A federal intervention into the New South Wales branch of the Liberal Party is set to end a long-standing preselection impasse and ensure the re-endorsement of three sitting members who would otherwise have faced strong opposition in rank-and-file ballots: Mitchell MP Alex Hawke, whose machinations as a leader in the centre right faction have been widely blamed for the deadlock; Farrer MP and Environment Minister Sussan Ley; and factional moderate Trent Zimmerman in North Sydney.
The New South Wales branch has also been directed to “rectify the circumstances that candidates have not been selected and endorsed in other House of Representatives seats” by March 25. According to Max Maddison of The Australian, the upshot of this is that the following candidates will be rubber-stamped without a rank-and-file ballot: Alex Dore in Hughes, where he will run against party renegade and United Australia Party member Craig Kelly in the face of fierce opposition from the local membership; cardiologist Michael Feneley in Dobell, held for Labor by Emma McBride on a margin of 1.5%; disability campaigner David Brady in Warringah, where he will run against independent Zali Steggall; Franchise Council of Australia director Maria Kovacic in Parramatta, held by retiring Labor member Julie Owens on a margin of 3.5%; banker Pradeep Pathi in Greenway, held for Labor by Michelle Rowland on a margin of 2.8%; and Jerry Nockles, former chief-of-staff to Senator Jim Molan, in Eden-Monaro, which Kristy McBain retained for Labor at a by-election held in July 2020 by 0.4%.
Further preselection news:
• Labor’s Victorian Senate preselection is moving towards resolution after the failure of legal action by Right faction unions associated with Bill Shorten to overturn the takeover of the process by the party’s national executive. Sarah Martin of The Guardian cites multiple sources within the party saying this is likely to result in the defeat of factional powerbroker Kim Carr, who has served in the Senate since 1993. Possible challengers for a position that is reserved to the Left include Linda White, the former national secretary of the Australian Services Union; Ryan Batchelor, a former staffer to Julia Gillard and the executive director of the McKell Institute; and Josh Bornstein, an industrial relations lawyer and Maurice Blackburn partner who appears to have reconsidered his earlier decision to withdraw over past social media posts criticising figures within the party and union movement.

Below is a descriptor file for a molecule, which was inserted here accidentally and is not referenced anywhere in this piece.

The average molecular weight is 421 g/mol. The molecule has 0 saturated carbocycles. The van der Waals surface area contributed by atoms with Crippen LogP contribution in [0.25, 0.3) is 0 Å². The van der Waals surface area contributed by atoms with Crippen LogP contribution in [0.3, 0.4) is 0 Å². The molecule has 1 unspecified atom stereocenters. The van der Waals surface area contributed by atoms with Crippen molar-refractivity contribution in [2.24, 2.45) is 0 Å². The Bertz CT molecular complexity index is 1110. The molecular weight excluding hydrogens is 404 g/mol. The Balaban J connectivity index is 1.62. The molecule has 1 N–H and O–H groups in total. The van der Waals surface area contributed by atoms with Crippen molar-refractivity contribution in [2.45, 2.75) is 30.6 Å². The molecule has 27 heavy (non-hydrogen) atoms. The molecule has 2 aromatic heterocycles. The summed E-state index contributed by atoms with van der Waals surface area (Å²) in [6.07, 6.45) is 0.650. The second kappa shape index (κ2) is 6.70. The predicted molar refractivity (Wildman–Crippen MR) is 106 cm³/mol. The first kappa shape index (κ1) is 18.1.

• Anthony Byrne, member for the safe Labor seat of Holt in south-eastern Melbourne, announced on Thursday that he will retire at the election. According to The Age, there are two candidates for the preselection linked with the Right faction Shop Distributive and Allied Employees Association, which has traditionally controlled the seat: its national assistant secretary, Julia Fox, and Stephen Parnis, an emergency physician. Other Right faction contenders cited by Greg Brown of The Australian include Helen Cooney, director of Rest Super, and Liberty Sanger, director of Maurice Blackburn and wife of former MP David Feeney, along with Jo Briskey, political co-ordinator of the Left faction United Workers Union.
• The Age reports Ross Lyman, head of supply and operations at McWilliam’s Wines and a former army commando who served in Afghanistan, will run against independent Helen Haines as the Liberal candidate for Indi.
• James O’Doherty of the Daily Telegraph reports the mayor and deputy mayor of Fairfield, Frank Carbone and Dai Le, are considering running as independents against Kristina Keneally in the western Sydney seat of Fowler, either individually and directing preferences to each other or with one supported by the other. Carbone polled nearly three-quarters of the vote in a two-horse race against a Labor candidate at the mayoral election in December, and Le polled 25.9% of the vote as an independent state candidate in Cabramatta in 2019, and 42.4% as the Liberal candidate in 2011.
• Roy Morgan released its second set of federal voting intention numbers in a week on Thursday, having conducted a fresh poll to ascertain any effect from the Russian invasion of Ukraine, the previous poll having been conducted entirely before then. All we are provided with is a two-party result of 56.5-43.5 for Labor, no different from the previous poll, with no primary votes or state breakdowns.
• Market research firm Momentum Intelligence has published a report gauging voting intention and political views of professionals in specific industry sectors, which finds Labor strongly favoured among those in the legal services sector, but the Coalition preferred in, ascendingly, aviation, accounting services, defence and national security, financial advice and wealth management, real estate services and mortgage lending, from sample of mostly around 300. The full report can be downloaded here.